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Talking with Hiatus Kaiyote about their modern music with jazz roots

KNKX host Abe Beeson spoke with Hiatus Kaiyote bassist Paul Bender (left) and Simon Mavin (right).
Janette Beckman
Radio France
KNKX host Abe Beeson spoke with Hiatus Kaiyote bassist Paul Bender (left) and Simon Mavin (right).

New Cool host Abe Beeson talked with bass player Paul Bender and keyboardist Simon Mavin of the modern Australian group Hiatus Kaiyote before their concert at the Paramount this week. The pair spoke about their music history, the stylistic patchwork of their band and their surprise at achieving global popularity.

Bender first played bass as a teen with his older brother's rock band, "kind of a cover band, essentially, just trying to learn our instruments." He was addicted to learning and playing, traveling to Florida to study music in college where he encountered a "jazz heavy" scene with plenty of jamming and playing standards.

Early classical piano training led Mavin to early jazz heroes like Earl "Fatha" Hines at college in Melbourne. He earned a degree in music performance and then, "I went out and played in the scene and played for many, many years... just played as much as I could." Mavin points to his city's diverse cultural and artistic communities.

The early sound of Hiatus Kaiyote developed over time and the quartet, including vocalist Nai Palm and drummer Perrin Moss, thanks to a six-month weekly residency that enabled them to find their artistic footing.

The band caught a break when they opened for young modern jazz musician and producer Taylor McFerrin who was an immediate fan of theirs. McFerrin helped the Australians make connections in England and the United States, "he played a distinct part in starting that snowball effect," explained Bender.

That snowball was the critical acclaim and global attention from Hiatus Kaiyote's debut album, Tawk Tomahawk. Bender shared memories of finding new fans in Questlove, Eryka Badu and even Prince. "It was surreal! Then the first headlining show in the States, in Washington, D.C., the whole crowd was singing along. That was unbelievably bizarre."

It was an impressive debut from a modern pop band with wide stylistic diversity of sounds. Soul, funk, R&B, jazz, blues, and a number of global folk music styles make up the Hiatus Kaiyote sound. While that can be a burden for those trying to market the band, Bender and Mavin find it to be the sound of their community and their generation.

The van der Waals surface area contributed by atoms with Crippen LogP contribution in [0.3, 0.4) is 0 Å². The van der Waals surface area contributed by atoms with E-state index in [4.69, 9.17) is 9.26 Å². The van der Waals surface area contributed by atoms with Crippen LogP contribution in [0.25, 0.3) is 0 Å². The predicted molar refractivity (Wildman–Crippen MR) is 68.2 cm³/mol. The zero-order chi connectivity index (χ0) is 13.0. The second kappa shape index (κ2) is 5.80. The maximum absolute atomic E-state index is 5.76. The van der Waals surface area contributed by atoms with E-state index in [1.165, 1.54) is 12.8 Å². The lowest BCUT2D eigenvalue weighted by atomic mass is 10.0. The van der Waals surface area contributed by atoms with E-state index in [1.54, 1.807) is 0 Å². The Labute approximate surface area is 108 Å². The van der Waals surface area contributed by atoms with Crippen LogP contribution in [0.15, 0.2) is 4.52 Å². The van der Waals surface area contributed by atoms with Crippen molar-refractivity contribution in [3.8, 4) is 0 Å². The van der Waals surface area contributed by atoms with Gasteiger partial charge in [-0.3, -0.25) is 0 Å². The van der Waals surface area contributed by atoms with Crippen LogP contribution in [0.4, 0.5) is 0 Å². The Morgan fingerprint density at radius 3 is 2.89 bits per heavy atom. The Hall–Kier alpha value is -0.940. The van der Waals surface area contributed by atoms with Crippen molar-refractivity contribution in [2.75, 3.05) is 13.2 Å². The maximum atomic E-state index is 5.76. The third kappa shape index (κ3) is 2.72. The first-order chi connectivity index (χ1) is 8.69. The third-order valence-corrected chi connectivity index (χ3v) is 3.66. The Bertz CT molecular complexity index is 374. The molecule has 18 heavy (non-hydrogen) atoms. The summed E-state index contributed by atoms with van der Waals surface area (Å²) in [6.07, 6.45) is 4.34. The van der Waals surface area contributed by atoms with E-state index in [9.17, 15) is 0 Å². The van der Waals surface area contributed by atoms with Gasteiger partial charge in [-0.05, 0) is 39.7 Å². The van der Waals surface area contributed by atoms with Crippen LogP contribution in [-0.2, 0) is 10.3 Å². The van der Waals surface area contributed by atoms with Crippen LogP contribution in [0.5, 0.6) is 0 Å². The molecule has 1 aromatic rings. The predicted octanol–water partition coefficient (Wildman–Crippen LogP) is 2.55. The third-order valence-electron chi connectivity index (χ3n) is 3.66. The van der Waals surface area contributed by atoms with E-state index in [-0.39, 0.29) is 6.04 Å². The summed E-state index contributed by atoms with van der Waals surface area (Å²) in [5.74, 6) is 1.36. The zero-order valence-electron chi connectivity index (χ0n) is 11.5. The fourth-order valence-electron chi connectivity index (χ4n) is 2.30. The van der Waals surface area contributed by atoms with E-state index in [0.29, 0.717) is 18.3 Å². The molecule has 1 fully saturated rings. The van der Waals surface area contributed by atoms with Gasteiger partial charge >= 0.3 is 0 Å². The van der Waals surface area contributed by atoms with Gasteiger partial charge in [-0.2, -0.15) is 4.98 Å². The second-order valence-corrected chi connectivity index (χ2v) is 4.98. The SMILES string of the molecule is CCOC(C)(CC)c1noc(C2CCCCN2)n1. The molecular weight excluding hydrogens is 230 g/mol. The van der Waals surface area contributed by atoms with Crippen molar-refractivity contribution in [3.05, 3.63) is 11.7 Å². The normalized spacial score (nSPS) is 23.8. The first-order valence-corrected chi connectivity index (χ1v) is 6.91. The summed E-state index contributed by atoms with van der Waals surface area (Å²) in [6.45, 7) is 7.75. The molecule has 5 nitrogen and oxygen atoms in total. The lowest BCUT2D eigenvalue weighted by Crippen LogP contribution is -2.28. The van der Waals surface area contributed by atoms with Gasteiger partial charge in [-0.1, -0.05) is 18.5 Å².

"When I think of jazz," said Bender, "I think more of an approach than a definitive sound. Were sort of in a post-genre age, though." Considering the amount of different music their audience can access, Mavin suggested "it makes total sense that people these days don't want to be associated with genres because we just do everything."

More examples of the diversity of Haitus Kaiyote's music come from the many guest artists who've added their own voices to the mix. Rapper and DJ Q-Tip joined the band for their early single "Nakamarra", while Brazilian composer and singer Arthur Verocai was enlisted for "Get Sun" from the 2021 album Mood Valiant.

"That was incredible," Mavin shared. "It was pretty funny, we were flying to the session and he (Verocai) sent us an email saying 'Hey guy, the track is pretty full. I'm not really sure what to add.' The fear was palpable."

Asked if there's a new Hiatus Kaiyote album in the works, Mavin excitedly replied, "Yeah!" But neither he nor Bender could offer many details. "There's a bunch of new songs that no one's heard before and some older songs...," Mavin teased.

Bender added, "it's going to be a more expansive record. It will have some slower stuff and definitely the heaviest sort of stuff we've ever done, and some old school soul energy as well." Recording has long been underway, but there are no expectations for completing their fourth album.

In the meantime, Hiatus Kaiyote continue to entertain fans on this brief tour of the Pacific Northwest. Unfortunately, they didn't have time to enjoy our fair city after arriving by train from the Portland Jazz Festival just before their sound check in Seattle.

"The ride was nice," Mavin laughed. "It looks like a cool city!" Bender added, "the biggest impression we're going to get is the crowd, really. That's always a strong indicator of overall vibe of the musical community."

No doubt the audience at the Paramount showed Hiatus Kaiyote lots of love this week. Both these musicians and their fans hope for a longer visit next time, and perhaps by then a new album.

The New Cool airs Fridays at 9 p.m., hosted by Abe Beeson and produced by KNKX Public Radio in Seattle, Washington. LISTEN ON DEMAND

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Abe grew up in Western Washington, a third generation Seattle/Tacoma kid. It was as a student at Pacific Lutheran University that Abe landed his first job at KNKX, editing and producing audio for news stories. It was a Christmas Day shift no one else wanted that gave Abe his first on-air experience which led to overnights, then Saturday afternoons, and started hosting Evening Jazz in 1998.